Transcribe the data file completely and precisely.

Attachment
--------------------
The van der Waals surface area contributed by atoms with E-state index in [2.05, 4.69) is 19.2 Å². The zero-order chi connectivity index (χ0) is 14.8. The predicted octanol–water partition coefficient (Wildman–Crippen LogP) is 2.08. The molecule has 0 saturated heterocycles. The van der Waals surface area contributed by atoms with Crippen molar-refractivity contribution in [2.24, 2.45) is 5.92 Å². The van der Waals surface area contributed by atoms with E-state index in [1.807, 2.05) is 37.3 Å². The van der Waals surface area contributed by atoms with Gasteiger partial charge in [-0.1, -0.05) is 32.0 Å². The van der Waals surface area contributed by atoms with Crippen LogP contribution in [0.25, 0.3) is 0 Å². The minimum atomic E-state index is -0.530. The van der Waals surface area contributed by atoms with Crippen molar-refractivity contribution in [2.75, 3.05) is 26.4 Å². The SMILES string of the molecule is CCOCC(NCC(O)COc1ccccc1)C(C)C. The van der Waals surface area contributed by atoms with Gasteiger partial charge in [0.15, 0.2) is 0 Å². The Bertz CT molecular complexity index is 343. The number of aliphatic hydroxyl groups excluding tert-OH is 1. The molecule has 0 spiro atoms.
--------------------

The van der Waals surface area contributed by atoms with E-state index in [2.05, 4.69) is 19.2 Å². The zero-order chi connectivity index (χ0) is 14.8. The predicted octanol–water partition coefficient (Wildman–Crippen LogP) is 2.08. The molecule has 0 saturated heterocycles. The van der Waals surface area contributed by atoms with Crippen molar-refractivity contribution in [2.24, 2.45) is 5.92 Å². The van der Waals surface area contributed by atoms with E-state index in [1.807, 2.05) is 37.3 Å². The van der Waals surface area contributed by atoms with Gasteiger partial charge in [-0.1, -0.05) is 32.0 Å². The van der Waals surface area contributed by atoms with Crippen LogP contribution in [0.25, 0.3) is 0 Å². The minimum atomic E-state index is -0.530. The van der Waals surface area contributed by atoms with Crippen molar-refractivity contribution in [2.75, 3.05) is 26.4 Å². The SMILES string of the molecule is CCOCC(NCC(O)COc1ccccc1)C(C)C. The van der Waals surface area contributed by atoms with Gasteiger partial charge in [0.15, 0.2) is 0 Å². The Bertz CT molecular complexity index is 343. The number of aliphatic hydroxyl groups excluding tert-OH is 1. The molecule has 0 spiro atoms.